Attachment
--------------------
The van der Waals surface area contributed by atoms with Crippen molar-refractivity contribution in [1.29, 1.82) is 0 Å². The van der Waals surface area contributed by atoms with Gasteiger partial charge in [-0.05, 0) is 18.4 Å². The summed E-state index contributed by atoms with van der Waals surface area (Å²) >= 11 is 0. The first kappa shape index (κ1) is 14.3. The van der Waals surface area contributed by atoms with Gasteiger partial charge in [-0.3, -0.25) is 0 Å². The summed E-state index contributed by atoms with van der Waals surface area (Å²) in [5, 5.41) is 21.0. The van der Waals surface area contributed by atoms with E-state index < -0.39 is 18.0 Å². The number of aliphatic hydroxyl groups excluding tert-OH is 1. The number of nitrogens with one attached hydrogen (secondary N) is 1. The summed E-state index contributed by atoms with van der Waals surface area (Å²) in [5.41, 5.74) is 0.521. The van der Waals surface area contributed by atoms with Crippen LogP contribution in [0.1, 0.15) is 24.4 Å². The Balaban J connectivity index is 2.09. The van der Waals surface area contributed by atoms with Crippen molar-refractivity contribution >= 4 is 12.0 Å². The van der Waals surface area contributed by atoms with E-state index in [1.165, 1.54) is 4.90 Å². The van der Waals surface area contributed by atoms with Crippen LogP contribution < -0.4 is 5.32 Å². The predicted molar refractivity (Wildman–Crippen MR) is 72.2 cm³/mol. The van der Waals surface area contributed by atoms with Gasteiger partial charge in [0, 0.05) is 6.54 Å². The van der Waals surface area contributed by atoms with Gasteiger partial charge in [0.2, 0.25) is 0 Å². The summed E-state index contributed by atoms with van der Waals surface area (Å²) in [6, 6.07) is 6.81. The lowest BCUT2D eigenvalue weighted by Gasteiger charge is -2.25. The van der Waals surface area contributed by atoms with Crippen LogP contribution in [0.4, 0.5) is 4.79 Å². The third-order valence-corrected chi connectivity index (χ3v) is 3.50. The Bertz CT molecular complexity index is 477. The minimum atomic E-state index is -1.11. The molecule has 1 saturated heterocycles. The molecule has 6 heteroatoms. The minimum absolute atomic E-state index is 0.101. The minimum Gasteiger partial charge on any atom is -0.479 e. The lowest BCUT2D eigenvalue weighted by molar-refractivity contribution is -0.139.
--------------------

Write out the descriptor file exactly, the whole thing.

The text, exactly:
The van der Waals surface area contributed by atoms with Crippen molar-refractivity contribution in [1.29, 1.82) is 0 Å². The van der Waals surface area contributed by atoms with Gasteiger partial charge in [-0.05, 0) is 18.4 Å². The summed E-state index contributed by atoms with van der Waals surface area (Å²) >= 11 is 0. The first kappa shape index (κ1) is 14.3. The van der Waals surface area contributed by atoms with Gasteiger partial charge in [-0.3, -0.25) is 0 Å². The summed E-state index contributed by atoms with van der Waals surface area (Å²) in [5, 5.41) is 21.0. The van der Waals surface area contributed by atoms with E-state index < -0.39 is 18.0 Å². The number of aliphatic hydroxyl groups excluding tert-OH is 1. The number of nitrogens with one attached hydrogen (secondary N) is 1. The summed E-state index contributed by atoms with van der Waals surface area (Å²) in [5.41, 5.74) is 0.521. The van der Waals surface area contributed by atoms with Crippen LogP contribution in [0.1, 0.15) is 24.4 Å². The Balaban J connectivity index is 2.09. The van der Waals surface area contributed by atoms with Crippen molar-refractivity contribution >= 4 is 12.0 Å². The van der Waals surface area contributed by atoms with E-state index in [1.165, 1.54) is 4.90 Å². The van der Waals surface area contributed by atoms with Crippen LogP contribution < -0.4 is 5.32 Å². The predicted molar refractivity (Wildman–Crippen MR) is 72.2 cm³/mol. The van der Waals surface area contributed by atoms with Gasteiger partial charge in [0, 0.05) is 6.54 Å². The van der Waals surface area contributed by atoms with Gasteiger partial charge in [0.2, 0.25) is 0 Å². The summed E-state index contributed by atoms with van der Waals surface area (Å²) in [6, 6.07) is 6.81. The lowest BCUT2D eigenvalue weighted by Gasteiger charge is -2.25. The van der Waals surface area contributed by atoms with Crippen LogP contribution in [0.4, 0.5) is 4.79 Å². The third-order valence-corrected chi connectivity index (χ3v) is 3.50. The Bertz CT molecular complexity index is 477. The minimum atomic E-state index is -1.11. The molecule has 1 saturated heterocycles. The molecule has 6 heteroatoms. The minimum absolute atomic E-state index is 0.101. The minimum Gasteiger partial charge on any atom is -0.479 e. The lowest BCUT2D eigenvalue weighted by molar-refractivity contribution is -0.139.